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While per capita income has continued to rise in most markets over the last five years, this disguises significant disparities between the upper and lower ends of the income spectrum. In fact, the income gap between rich and poor has widened in most nations, which has fuelled the recent protests on New York’s Wall Street as well as in the UK.

A sign of the growing gap between the rich and poor is the increase in the number of high net worth individuals (HNWIs), those having investable assets of US$1 million or more. Globally, their financial wealth increased by almost 10% in 2010, to US$42.7 trillion.

Over the last two decades, the prevailing view among developed market policy makers has been that income inequality is acceptable, provided that the poorest are becoming better-off. However, this has changed, due to growing social problems associated with income disparity. There are many reasons for economic equality including:

  • Changes in employment patterns (growth in demand for high-skilled at the expense of low-skilled labour)
  • Access to education
  • Technological progress
  • Globalisation and removing of trade barriers
  • Urbanisation
  • Cultural factors and discrimination
  • Level of government intervention, e.g. taxes and welfare polices
  • Economic growth
  • Property prices
  • Sociological/demographic factors, e.g. more single parents and ageing populations
  • Disproportionate wage increase for executives

Country Analysis via the Gini Coefficient

A standard measure of income inequality is the Gini coefficient, a value between 0 and 1 which is calculated from the percentage of households in each income decile. The closer the value is to 1, the more unequal the distribution of household disposable income.

Analysis of Gini coefficients by country shows that South Africa has the least egalitarian society, with a coefficient of 0.636 in 2010. This is largely a legacy of apartheid, under which a small white minority controlled the country’s resources.

Latin America has become the most unequal region in the world, with studies showing that 20% of the wealthiest in Latin America hold almost 57% of resources, while the poorest 20% account for less than 4% of the region’s wealth, with many of these living in city slums.

China has become another of the world’s least egalitarian societies since adopting capitalist practices as part of its change to a “socialist market economy”. The richest 10% of households in China controlled 40% of the total household disposable income in 2010.

The US has the highest Gini coefficient among the major developed markets, at 0.471. Here, company shareholders and executives have received the benefits of corporate earnings, while rising immigration has depressed wages at the bottom, keeping the poor mired in poverty.

Western European countries are the most egalitarian, with most having a Gini coefficient of less than 0.380. The coefficient in 2010 was as low as 0.276 for Norway, whose generous welfare system protects the poorest citizens.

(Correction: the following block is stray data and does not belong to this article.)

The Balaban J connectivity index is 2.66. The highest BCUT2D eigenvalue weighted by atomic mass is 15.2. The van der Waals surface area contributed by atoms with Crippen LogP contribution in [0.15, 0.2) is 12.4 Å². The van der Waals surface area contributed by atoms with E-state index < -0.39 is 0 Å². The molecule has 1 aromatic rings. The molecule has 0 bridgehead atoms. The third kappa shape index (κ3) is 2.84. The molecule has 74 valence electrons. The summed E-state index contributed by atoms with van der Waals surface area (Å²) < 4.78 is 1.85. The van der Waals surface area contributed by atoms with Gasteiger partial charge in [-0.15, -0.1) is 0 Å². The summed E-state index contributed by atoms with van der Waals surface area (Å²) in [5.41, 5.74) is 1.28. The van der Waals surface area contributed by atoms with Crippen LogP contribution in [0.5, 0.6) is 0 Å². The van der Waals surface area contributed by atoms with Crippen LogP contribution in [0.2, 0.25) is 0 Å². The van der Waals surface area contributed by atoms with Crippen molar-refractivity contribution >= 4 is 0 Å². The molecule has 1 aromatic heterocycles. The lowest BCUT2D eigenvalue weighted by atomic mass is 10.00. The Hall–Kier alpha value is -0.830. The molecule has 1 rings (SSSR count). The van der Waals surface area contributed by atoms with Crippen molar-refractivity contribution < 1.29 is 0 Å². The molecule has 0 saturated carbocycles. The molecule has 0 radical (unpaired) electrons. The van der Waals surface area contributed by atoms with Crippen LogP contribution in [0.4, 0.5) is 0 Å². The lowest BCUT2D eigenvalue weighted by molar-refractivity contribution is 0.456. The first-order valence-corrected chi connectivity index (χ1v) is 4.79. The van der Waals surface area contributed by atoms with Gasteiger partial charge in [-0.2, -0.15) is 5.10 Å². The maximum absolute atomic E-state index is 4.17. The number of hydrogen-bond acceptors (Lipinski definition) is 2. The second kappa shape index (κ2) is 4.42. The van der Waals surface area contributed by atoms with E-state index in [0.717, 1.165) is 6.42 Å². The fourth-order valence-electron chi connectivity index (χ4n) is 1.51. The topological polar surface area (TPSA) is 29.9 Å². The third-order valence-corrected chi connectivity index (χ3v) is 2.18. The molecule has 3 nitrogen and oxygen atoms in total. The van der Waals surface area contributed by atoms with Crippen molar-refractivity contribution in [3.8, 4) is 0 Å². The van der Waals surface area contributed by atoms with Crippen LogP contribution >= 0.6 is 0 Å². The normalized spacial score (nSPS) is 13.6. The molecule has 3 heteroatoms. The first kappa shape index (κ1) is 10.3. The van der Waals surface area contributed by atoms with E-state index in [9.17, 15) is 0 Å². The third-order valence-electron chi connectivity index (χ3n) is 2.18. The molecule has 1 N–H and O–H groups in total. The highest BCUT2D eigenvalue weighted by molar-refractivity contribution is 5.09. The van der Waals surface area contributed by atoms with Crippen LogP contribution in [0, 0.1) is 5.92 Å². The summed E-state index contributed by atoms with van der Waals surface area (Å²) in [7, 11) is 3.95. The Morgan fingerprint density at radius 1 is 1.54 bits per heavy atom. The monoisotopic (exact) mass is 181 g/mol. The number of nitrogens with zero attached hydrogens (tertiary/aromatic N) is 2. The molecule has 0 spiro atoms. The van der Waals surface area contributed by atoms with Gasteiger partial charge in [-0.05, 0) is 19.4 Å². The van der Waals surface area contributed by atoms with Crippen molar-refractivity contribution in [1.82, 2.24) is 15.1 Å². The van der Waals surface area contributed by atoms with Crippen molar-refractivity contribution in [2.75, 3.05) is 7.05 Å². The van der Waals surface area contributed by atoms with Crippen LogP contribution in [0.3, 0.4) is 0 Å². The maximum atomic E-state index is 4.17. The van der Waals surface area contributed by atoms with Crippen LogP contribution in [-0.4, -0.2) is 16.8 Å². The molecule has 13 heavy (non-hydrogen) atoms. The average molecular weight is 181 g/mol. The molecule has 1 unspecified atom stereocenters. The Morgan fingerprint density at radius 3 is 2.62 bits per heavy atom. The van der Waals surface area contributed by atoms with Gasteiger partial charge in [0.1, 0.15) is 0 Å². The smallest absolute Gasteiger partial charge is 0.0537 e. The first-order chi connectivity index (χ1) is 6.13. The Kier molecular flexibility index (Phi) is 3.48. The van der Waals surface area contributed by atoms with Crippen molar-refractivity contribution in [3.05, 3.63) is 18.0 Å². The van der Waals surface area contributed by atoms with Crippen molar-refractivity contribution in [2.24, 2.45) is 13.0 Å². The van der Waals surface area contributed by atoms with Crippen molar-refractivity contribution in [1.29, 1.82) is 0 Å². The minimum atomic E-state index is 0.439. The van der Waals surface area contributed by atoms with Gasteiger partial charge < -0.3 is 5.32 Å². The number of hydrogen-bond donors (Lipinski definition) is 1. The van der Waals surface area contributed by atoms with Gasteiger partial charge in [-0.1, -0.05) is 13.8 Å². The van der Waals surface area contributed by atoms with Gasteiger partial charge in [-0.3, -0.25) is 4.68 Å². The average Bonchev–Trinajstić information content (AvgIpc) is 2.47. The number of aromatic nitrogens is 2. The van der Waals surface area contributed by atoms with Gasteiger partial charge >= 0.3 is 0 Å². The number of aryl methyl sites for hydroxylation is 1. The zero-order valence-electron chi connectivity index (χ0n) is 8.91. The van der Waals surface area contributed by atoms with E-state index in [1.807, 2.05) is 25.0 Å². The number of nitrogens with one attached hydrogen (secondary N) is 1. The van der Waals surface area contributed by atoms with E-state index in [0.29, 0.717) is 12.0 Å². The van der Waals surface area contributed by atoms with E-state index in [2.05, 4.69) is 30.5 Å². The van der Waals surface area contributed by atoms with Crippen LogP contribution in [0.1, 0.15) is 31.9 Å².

Most Eastern European countries also score relatively low on income inequality, due to principles of equality that were enforced during the Communist era. The Czech Republic had the lowest Gini coefficient of 0.257 in 2010.

Over the forecast period, Gini coefficients are expected to remain stable or increase slightly in almost all of the countries under review. Brazil and Mexico are possible exceptions, but even in these markets the gap is only expected to narrow marginally.

Rich and Poor Expenditure Patterns

Expenditure patterns show rich and poor consumers allocate different proportions of their income for different things. Low-income households tend to spend a higher proportion of their expenditure on alcoholic beverages and tobacco while higher income consumers spend a much larger share of their income on luxury holidays, air travel and dining out.

One category where expenditure remains similar between rich and poor consumers is health goods and medical services since this category is considered a necessity for most consumers.

For many “middle of the road brands,” this gap between rich and poor could be detrimental. A polarisation within the market for consumer goods and services exists as premium brands and budget brands cater to the rich and poor, respectively.

Retailers and manufacturers are adapting to this new frugal mindset in various ways, for example by adding new packages in smaller sizes and at lower price tags, expanding the selection of cheaper private label products, or offering credit cards with across-the-board discounts. The high – and in some cases growing – income gap between rich and poor will continue to provide marketers with opportunities to segment their offer.

 

 

 

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